But there’s a catch. The code says that if there has been no commercial use of a nonconforming place for 18 months, it is considered abandoned and the pre-existing classification expires.
    To all appearances, no one has bought a drink or dinner at Pacific East for years. But appearances can be deceiving. Someone evidently did, and has done so all along, including at least once in the last 18 months.
    According to Tom Preiato, the town’s senior building inspector, the time limit in the code was last satisfied in March of 2010. He declined to say by whom, but said that the commercial use was “good for 18 months,” or until sometime next month.
    Kieran Brew, vice chairman of the Amagansett Citizens Advisory Committee and himself a firefighter, told Monday’s meeting that yes indeed, the Building Department had said the place could be a nightclub once more. Those in attendance were asked for a show of hands, after which the committee voted unanimously “to support the fire district in this effort.”     


There are 365 days in the year but the ambulances had only 98 service calls, so why do we need the added expense of a third ambulance and a new site for the storage of ambulances? We, the taxpayers, will be on the hook for all the back taxes and the cost of the purchase. Adding that cost to our already astronomical property taxes is not sound fiscal management in this time of economic meltdown. A better solution is to allow a tax paying business to purchase the property at that same "low price" so we have jobs and tax revenue.
In response to the comments. Are you a reporter for Fox News? Sounds like it. You take words out of context, get facts and numbers wrong. What else? Oh yeah, try to rewrite history to fit your agenda. First it was 98 ambulance calls in less than a month. All run by volunteers, not by drains of society such as yourself. If you did your home work you would know that Town wide last year there were over 4000 ambulance calls, again run by all volunteers. Rules and regulations get more stringent every year. Have you ever seen the amount of "required" equipment they need to carry? That's why the ambulances keep getting bigger. With all the new laws, required training and shear number of calls eventually it's going to overwhelm a volunteer organization. In the not so distant future you mark my words we will have to supplement with paid responders. Amagansett is being pro-active and should be applauded. In case you didn't know they "are" the community, the home owners, the business owners and the people who work in this Town. Do you think they want their taxes to go up unnecessarily? They only have the coomunity's best interests in mind. Open your eyes, get off your couch and get out and do something to help your community instead of criticizing out of ignorance.
We need good jobs and tax paying businesses not endless expansion of government services that are not needed. A doctors office or a health clinic would probably save more lives than an extra ambulance,,,, but that could never happen in this climate. Better to put the ambulance in Montauk somewhere.. This will destroy the street of a historic village and jobs which could be had. The picture you are showing does not do service to the building or the property. Blake Fleetwood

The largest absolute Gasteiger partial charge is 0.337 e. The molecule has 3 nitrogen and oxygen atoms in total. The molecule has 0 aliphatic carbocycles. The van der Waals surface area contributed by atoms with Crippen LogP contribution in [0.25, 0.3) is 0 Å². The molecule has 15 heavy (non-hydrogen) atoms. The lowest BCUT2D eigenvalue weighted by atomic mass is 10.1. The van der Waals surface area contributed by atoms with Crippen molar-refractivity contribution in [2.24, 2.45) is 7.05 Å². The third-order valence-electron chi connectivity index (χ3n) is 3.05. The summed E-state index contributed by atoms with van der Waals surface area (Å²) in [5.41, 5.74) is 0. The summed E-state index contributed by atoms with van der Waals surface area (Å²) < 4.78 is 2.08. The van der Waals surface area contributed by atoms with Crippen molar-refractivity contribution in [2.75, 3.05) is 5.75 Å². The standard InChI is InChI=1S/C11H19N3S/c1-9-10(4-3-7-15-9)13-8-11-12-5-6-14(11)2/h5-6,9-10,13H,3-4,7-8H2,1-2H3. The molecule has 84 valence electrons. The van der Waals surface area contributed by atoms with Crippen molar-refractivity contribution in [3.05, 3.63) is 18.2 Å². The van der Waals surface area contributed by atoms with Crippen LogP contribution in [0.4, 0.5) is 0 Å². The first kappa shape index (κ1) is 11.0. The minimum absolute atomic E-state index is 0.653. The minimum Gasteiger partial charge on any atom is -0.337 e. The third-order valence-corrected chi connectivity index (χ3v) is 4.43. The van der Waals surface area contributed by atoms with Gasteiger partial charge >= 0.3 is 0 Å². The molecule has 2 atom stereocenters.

The fire district is using scare tactics to propel the purchase of this building. The zoning on the building lapsed on 9/9/11 and now it is strictly residential, there is no possibility of a nightclub or restaurant moving into the space. Not now, not ever. Also, what will the cost to taxpayers be beyond the $2.8m bond to purchase the property? A new building will also cost the taxpayers?
To the person who commented on "endless expansion of government services." Guess what? This is a VOLUNTEER organization. It is NOT run by the government. A lot of the money for equipment like ambulances and trucks is raised thru fund-raisers, too, run by the same volunteers. And to say that ambulance and fire service are not needed is . . . well, completely mind-boggling. Next time someone in your family has an accident, say, in July -- and the ambulances are already snaking their way to Southampton and back, filled with volunteers who have left their jobs and private lives for hours to strangers -- and there is no ambulance available east of Bridgehampton to help, you might reconsider how "not needed" a third ambulance is. Summer-season population of Amagansett more than justifies a third ambulance, esp. when you consider the time it takes to get to the hospital and back. (Compare it with other areas of similar population and you'll see.) So is the real problem that you think an ambulance usage of that property won't be properly stylish and tasteful-looking?? Gucci boutique or an outlet of Da Silvano be more attractive to gaze upon? Talk about tough luck!